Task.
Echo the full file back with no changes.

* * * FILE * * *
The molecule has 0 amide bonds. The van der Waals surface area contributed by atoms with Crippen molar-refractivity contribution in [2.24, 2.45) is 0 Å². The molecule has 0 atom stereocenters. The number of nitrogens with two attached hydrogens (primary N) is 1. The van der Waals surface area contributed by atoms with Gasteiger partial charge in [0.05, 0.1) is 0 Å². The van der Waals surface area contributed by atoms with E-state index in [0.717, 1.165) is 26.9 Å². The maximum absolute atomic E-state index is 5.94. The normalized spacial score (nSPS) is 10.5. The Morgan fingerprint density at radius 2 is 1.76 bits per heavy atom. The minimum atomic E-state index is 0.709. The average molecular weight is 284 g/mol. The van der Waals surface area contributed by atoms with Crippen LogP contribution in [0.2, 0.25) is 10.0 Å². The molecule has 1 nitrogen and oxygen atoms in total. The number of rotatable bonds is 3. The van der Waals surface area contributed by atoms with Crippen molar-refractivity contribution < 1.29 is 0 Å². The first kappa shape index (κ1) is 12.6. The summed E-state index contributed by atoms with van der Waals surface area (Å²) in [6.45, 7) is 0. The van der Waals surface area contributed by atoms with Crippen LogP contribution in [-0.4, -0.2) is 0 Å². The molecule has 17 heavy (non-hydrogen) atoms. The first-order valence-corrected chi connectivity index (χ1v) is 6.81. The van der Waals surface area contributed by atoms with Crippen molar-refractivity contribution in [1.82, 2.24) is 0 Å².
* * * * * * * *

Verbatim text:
The molecule has 0 amide bonds. The van der Waals surface area contributed by atoms with Crippen molar-refractivity contribution in [2.24, 2.45) is 0 Å². The molecule has 0 atom stereocenters. The number of nitrogens with two attached hydrogens (primary N) is 1. The van der Waals surface area contributed by atoms with Gasteiger partial charge in [0.05, 0.1) is 0 Å². The van der Waals surface area contributed by atoms with E-state index in [0.717, 1.165) is 26.9 Å². The maximum absolute atomic E-state index is 5.94. The normalized spacial score (nSPS) is 10.5. The Morgan fingerprint density at radius 2 is 1.76 bits per heavy atom. The minimum atomic E-state index is 0.709. The average molecular weight is 284 g/mol. The van der Waals surface area contributed by atoms with Crippen LogP contribution in [0.2, 0.25) is 10.0 Å². The molecule has 1 nitrogen and oxygen atoms in total. The number of rotatable bonds is 3. The van der Waals surface area contributed by atoms with Crippen molar-refractivity contribution < 1.29 is 0 Å². The first kappa shape index (κ1) is 12.6. The summed E-state index contributed by atoms with van der Waals surface area (Å²) in [6.45, 7) is 0. The van der Waals surface area contributed by atoms with Crippen LogP contribution in [-0.4, -0.2) is 0 Å². The molecule has 17 heavy (non-hydrogen) atoms. The first-order valence-corrected chi connectivity index (χ1v) is 6.81. The van der Waals surface area contributed by atoms with Crippen molar-refractivity contribution in [1.82, 2.24) is 0 Å².